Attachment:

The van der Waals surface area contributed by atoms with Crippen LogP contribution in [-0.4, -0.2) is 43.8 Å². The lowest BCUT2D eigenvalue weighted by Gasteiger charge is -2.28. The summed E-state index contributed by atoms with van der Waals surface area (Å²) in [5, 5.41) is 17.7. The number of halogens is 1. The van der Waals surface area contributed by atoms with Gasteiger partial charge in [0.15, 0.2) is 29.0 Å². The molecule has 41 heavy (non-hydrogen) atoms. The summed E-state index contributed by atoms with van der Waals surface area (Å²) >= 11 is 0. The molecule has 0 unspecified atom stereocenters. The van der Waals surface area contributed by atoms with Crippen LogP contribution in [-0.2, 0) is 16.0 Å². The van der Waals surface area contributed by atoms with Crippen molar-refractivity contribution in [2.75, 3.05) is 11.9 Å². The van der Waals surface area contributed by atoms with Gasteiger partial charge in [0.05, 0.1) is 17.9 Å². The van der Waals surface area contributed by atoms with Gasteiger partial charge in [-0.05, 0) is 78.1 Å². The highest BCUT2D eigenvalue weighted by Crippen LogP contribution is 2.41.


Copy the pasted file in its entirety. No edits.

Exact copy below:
The van der Waals surface area contributed by atoms with Crippen LogP contribution in [-0.4, -0.2) is 43.8 Å². The lowest BCUT2D eigenvalue weighted by Gasteiger charge is -2.28. The summed E-state index contributed by atoms with van der Waals surface area (Å²) in [5, 5.41) is 17.7. The number of halogens is 1. The van der Waals surface area contributed by atoms with Gasteiger partial charge in [0.15, 0.2) is 29.0 Å². The molecule has 41 heavy (non-hydrogen) atoms. The summed E-state index contributed by atoms with van der Waals surface area (Å²) >= 11 is 0. The molecule has 0 unspecified atom stereocenters. The van der Waals surface area contributed by atoms with Crippen LogP contribution in [-0.2, 0) is 16.0 Å². The van der Waals surface area contributed by atoms with Crippen molar-refractivity contribution in [2.75, 3.05) is 11.9 Å². The van der Waals surface area contributed by atoms with Gasteiger partial charge in [0.05, 0.1) is 17.9 Å². The van der Waals surface area contributed by atoms with Gasteiger partial charge in [-0.05, 0) is 78.1 Å². The highest BCUT2D eigenvalue weighted by Crippen LogP contribution is 2.41.